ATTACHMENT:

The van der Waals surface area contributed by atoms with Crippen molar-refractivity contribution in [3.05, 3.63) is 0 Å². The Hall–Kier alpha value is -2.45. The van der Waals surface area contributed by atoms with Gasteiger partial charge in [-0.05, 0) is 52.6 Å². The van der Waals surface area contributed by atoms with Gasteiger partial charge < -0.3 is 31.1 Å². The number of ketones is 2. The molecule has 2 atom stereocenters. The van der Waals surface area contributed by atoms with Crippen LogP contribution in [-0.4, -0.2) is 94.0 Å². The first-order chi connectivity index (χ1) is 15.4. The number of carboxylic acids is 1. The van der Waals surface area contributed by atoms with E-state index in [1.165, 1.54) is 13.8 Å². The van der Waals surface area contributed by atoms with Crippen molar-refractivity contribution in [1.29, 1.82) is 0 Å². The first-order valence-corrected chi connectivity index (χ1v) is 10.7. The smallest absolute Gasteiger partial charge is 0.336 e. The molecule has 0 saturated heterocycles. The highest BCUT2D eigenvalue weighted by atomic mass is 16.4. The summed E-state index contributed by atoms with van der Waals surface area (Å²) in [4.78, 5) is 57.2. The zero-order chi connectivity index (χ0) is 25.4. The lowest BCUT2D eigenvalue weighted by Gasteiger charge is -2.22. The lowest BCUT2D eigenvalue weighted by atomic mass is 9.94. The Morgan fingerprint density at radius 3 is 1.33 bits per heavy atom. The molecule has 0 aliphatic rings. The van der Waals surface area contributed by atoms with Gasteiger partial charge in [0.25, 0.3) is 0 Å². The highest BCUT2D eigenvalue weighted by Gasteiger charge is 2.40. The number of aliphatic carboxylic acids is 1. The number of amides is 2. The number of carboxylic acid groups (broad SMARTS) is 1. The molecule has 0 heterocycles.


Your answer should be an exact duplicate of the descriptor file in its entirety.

The van der Waals surface area contributed by atoms with Crippen molar-refractivity contribution in [3.05, 3.63) is 0 Å². The Hall–Kier alpha value is -2.45. The van der Waals surface area contributed by atoms with Gasteiger partial charge in [-0.05, 0) is 52.6 Å². The van der Waals surface area contributed by atoms with Gasteiger partial charge < -0.3 is 31.1 Å². The number of ketones is 2. The molecule has 2 atom stereocenters. The van der Waals surface area contributed by atoms with Crippen LogP contribution in [-0.4, -0.2) is 94.0 Å². The first-order chi connectivity index (χ1) is 15.4. The number of carboxylic acids is 1. The van der Waals surface area contributed by atoms with E-state index in [1.165, 1.54) is 13.8 Å². The van der Waals surface area contributed by atoms with Crippen molar-refractivity contribution in [1.29, 1.82) is 0 Å². The first-order valence-corrected chi connectivity index (χ1v) is 10.7. The smallest absolute Gasteiger partial charge is 0.336 e. The molecule has 0 saturated heterocycles. The highest BCUT2D eigenvalue weighted by atomic mass is 16.4. The summed E-state index contributed by atoms with van der Waals surface area (Å²) in [4.78, 5) is 57.2. The zero-order chi connectivity index (χ0) is 25.4. The lowest BCUT2D eigenvalue weighted by Gasteiger charge is -2.22. The lowest BCUT2D eigenvalue weighted by atomic mass is 9.94. The Morgan fingerprint density at radius 3 is 1.33 bits per heavy atom. The molecule has 0 aliphatic rings. The van der Waals surface area contributed by atoms with Gasteiger partial charge in [0.25, 0.3) is 0 Å². The highest BCUT2D eigenvalue weighted by Gasteiger charge is 2.40. The number of aliphatic carboxylic acids is 1. The number of amides is 2. The number of carboxylic acid groups (broad SMARTS) is 1. The molecule has 0 heterocycles.